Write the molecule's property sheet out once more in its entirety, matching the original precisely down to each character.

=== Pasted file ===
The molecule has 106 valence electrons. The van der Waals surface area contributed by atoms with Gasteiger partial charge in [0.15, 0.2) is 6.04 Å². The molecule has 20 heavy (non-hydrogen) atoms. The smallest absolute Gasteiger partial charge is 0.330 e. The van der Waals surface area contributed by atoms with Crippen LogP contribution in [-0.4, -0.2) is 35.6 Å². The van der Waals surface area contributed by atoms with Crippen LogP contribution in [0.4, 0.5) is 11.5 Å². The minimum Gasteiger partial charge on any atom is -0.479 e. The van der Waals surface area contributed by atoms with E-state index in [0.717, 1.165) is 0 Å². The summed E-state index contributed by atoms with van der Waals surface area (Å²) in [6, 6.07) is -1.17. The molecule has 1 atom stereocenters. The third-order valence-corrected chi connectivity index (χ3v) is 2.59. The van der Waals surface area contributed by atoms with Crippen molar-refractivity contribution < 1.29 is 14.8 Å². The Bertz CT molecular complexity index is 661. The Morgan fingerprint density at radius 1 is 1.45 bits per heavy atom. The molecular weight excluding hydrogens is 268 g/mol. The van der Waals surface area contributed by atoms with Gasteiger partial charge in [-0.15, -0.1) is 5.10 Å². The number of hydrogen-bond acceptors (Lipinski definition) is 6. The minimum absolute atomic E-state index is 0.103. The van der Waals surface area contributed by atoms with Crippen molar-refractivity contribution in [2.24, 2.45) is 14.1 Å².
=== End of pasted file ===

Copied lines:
The molecule has 106 valence electrons. The van der Waals surface area contributed by atoms with Gasteiger partial charge in [0.15, 0.2) is 6.04 Å². The molecule has 20 heavy (non-hydrogen) atoms. The smallest absolute Gasteiger partial charge is 0.330 e. The van der Waals surface area contributed by atoms with Crippen LogP contribution in [-0.4, -0.2) is 35.6 Å². The van der Waals surface area contributed by atoms with Crippen LogP contribution in [0.4, 0.5) is 11.5 Å². The minimum Gasteiger partial charge on any atom is -0.479 e. The van der Waals surface area contributed by atoms with E-state index in [0.717, 1.165) is 0 Å². The summed E-state index contributed by atoms with van der Waals surface area (Å²) in [6, 6.07) is -1.17. The molecule has 1 atom stereocenters. The third-order valence-corrected chi connectivity index (χ3v) is 2.59. The van der Waals surface area contributed by atoms with Crippen molar-refractivity contribution < 1.29 is 14.8 Å². The Bertz CT molecular complexity index is 661. The Morgan fingerprint density at radius 1 is 1.45 bits per heavy atom. The molecular weight excluding hydrogens is 268 g/mol. The van der Waals surface area contributed by atoms with Gasteiger partial charge in [-0.15, -0.1) is 5.10 Å². The number of hydrogen-bond acceptors (Lipinski definition) is 6. The minimum absolute atomic E-state index is 0.103. The van der Waals surface area contributed by atoms with Crippen molar-refractivity contribution in [2.24, 2.45) is 14.1 Å².